There's a strong local element on 24 October when David Owen Norris leads a tour of the city's musical sites during the day, setting the context for 'An Oxford Song Book' in the evening. This concert will be a celebration of the works of William and Phillip Hayes, father and son Oxford Professors of Music who respectively built the Holywell Music Room and wrote the first piano concerto.
And if all that wasn't enough, there are four concerts of 'Lunchtime Lieder' peppered across the fortnight, given by outstanding postgraduate singers from London's Royal Academy of Music and Guildhall School of Music and Drama.
The opening Schubert weekend brings back memories for Kynoch of the very first festival, which he organised with some Oxford friends just after graduating from the University. The original idea, he tells me, was just to put on the three Schubert song cycles in a weekend, but before long they'd produced a programme which also included Brahms' Liebesliederwalzer, a couple of additional song recitals and a concert of Schubert trios. 'We found we had seven concerts, decided to spread it out over two weeks, somebody came up with the bright idea of calling it the Oxford Lieder Festival and that's where it all started. We were all still students and it was a low-key affair but it went well, so we tried it again the next year and here we are seven years later.'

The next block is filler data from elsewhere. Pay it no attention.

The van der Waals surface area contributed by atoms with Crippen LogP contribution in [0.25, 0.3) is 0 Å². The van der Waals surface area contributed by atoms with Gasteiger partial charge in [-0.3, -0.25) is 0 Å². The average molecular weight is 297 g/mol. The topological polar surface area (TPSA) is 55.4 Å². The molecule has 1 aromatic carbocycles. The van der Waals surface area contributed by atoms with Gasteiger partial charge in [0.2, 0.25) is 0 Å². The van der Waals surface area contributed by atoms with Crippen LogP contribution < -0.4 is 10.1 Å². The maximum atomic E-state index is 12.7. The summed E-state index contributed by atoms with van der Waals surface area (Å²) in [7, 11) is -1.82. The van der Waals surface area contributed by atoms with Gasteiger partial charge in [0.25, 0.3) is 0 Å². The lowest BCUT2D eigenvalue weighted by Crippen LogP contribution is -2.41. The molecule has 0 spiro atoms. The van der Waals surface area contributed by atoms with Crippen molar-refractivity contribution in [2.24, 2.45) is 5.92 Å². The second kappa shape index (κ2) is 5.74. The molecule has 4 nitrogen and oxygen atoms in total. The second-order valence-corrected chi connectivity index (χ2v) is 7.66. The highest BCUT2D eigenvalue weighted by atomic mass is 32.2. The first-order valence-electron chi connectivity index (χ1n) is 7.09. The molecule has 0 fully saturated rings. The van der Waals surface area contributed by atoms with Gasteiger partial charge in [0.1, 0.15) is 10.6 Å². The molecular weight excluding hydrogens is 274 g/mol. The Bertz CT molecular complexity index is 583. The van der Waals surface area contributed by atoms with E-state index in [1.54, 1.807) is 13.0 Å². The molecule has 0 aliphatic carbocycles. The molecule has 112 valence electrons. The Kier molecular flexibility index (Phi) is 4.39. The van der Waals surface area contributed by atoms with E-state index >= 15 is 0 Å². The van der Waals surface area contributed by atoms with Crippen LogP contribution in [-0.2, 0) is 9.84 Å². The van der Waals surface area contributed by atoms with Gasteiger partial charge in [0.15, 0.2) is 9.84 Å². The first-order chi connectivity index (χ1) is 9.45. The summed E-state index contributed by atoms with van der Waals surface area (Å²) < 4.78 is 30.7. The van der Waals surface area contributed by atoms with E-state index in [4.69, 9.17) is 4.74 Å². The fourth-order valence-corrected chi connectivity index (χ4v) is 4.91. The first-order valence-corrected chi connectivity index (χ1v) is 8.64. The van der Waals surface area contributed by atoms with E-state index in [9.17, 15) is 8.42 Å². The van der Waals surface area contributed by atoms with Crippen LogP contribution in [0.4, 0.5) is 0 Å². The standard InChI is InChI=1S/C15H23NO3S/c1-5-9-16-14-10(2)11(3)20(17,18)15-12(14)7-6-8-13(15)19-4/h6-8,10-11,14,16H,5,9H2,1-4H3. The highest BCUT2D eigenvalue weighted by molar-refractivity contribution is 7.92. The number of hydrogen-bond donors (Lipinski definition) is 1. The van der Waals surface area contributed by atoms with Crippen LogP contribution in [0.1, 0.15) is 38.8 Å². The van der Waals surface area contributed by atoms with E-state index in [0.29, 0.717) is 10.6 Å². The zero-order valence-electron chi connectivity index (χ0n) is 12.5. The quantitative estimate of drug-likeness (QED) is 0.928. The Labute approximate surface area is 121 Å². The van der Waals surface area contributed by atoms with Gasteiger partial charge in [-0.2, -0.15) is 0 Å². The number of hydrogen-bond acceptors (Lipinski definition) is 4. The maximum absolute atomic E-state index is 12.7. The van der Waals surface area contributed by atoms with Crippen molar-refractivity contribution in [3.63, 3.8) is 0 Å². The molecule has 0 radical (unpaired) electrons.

The dreaming spires of Oxford provide a highly civilised backdrop to such a festival and although Kynoch laments the shortage of a 400-500 seat venue in the city, both the Holywell music room – the oldest purpose built concert venue in the world – and the University's Jacqueline Du Pré Music Building are excellent smaller venues. For larger concerts, such as Thomas Allen's recital this year, the festival is able to call upon the University Church. With a policy of reasonably priced tickets, including five pound entry for students, it's surprising their links with the university are not stronger; 'another thing we're trying to build on.'